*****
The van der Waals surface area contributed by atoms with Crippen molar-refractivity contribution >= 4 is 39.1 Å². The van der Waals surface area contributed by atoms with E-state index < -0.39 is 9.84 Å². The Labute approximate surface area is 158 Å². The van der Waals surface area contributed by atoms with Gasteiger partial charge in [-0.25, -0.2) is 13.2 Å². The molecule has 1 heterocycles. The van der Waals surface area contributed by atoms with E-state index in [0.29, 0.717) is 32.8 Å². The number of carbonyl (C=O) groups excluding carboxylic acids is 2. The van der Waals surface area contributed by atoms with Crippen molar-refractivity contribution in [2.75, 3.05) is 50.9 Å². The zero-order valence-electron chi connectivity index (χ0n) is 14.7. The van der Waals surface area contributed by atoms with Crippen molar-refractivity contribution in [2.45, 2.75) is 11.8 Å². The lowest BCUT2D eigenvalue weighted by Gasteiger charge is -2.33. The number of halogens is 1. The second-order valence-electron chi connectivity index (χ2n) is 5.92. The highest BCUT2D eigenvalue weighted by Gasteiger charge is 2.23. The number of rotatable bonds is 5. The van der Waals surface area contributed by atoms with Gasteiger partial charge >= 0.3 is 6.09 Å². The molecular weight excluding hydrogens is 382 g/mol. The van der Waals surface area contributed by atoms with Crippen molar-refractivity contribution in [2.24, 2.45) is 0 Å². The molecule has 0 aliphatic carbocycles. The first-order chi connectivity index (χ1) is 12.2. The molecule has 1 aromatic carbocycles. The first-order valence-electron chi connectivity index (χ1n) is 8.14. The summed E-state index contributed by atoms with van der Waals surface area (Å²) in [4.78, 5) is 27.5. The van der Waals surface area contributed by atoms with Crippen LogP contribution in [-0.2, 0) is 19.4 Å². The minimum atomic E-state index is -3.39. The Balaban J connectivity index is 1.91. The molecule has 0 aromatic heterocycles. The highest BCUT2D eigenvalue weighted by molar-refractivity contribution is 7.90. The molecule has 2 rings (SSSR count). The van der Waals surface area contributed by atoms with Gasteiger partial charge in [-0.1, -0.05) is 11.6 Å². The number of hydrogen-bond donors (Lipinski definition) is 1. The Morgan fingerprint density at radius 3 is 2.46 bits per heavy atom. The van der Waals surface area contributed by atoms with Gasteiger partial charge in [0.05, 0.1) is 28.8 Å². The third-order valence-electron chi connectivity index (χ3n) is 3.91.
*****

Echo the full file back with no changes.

The van der Waals surface area contributed by atoms with Crippen molar-refractivity contribution >= 4 is 39.1 Å². The van der Waals surface area contributed by atoms with E-state index < -0.39 is 9.84 Å². The Labute approximate surface area is 158 Å². The van der Waals surface area contributed by atoms with Gasteiger partial charge in [-0.25, -0.2) is 13.2 Å². The molecule has 1 heterocycles. The van der Waals surface area contributed by atoms with E-state index in [0.29, 0.717) is 32.8 Å². The number of carbonyl (C=O) groups excluding carboxylic acids is 2. The van der Waals surface area contributed by atoms with Crippen molar-refractivity contribution in [2.75, 3.05) is 50.9 Å². The zero-order valence-electron chi connectivity index (χ0n) is 14.7. The van der Waals surface area contributed by atoms with Crippen molar-refractivity contribution in [2.45, 2.75) is 11.8 Å². The lowest BCUT2D eigenvalue weighted by Gasteiger charge is -2.33. The number of halogens is 1. The second-order valence-electron chi connectivity index (χ2n) is 5.92. The highest BCUT2D eigenvalue weighted by Gasteiger charge is 2.23. The number of rotatable bonds is 5. The van der Waals surface area contributed by atoms with Gasteiger partial charge >= 0.3 is 6.09 Å². The molecular weight excluding hydrogens is 382 g/mol. The van der Waals surface area contributed by atoms with Crippen molar-refractivity contribution in [2.24, 2.45) is 0 Å². The molecule has 0 aliphatic carbocycles. The first-order chi connectivity index (χ1) is 12.2. The molecule has 1 aromatic carbocycles. The first-order valence-electron chi connectivity index (χ1n) is 8.14. The summed E-state index contributed by atoms with van der Waals surface area (Å²) in [4.78, 5) is 27.5. The van der Waals surface area contributed by atoms with Crippen LogP contribution in [-0.2, 0) is 19.4 Å². The minimum atomic E-state index is -3.39. The Balaban J connectivity index is 1.91. The molecule has 0 aromatic heterocycles. The highest BCUT2D eigenvalue weighted by molar-refractivity contribution is 7.90. The molecule has 2 rings (SSSR count). The van der Waals surface area contributed by atoms with Gasteiger partial charge in [-0.1, -0.05) is 11.6 Å². The number of hydrogen-bond donors (Lipinski definition) is 1. The Morgan fingerprint density at radius 3 is 2.46 bits per heavy atom. The van der Waals surface area contributed by atoms with Gasteiger partial charge in [0.05, 0.1) is 28.8 Å². The third-order valence-electron chi connectivity index (χ3n) is 3.91.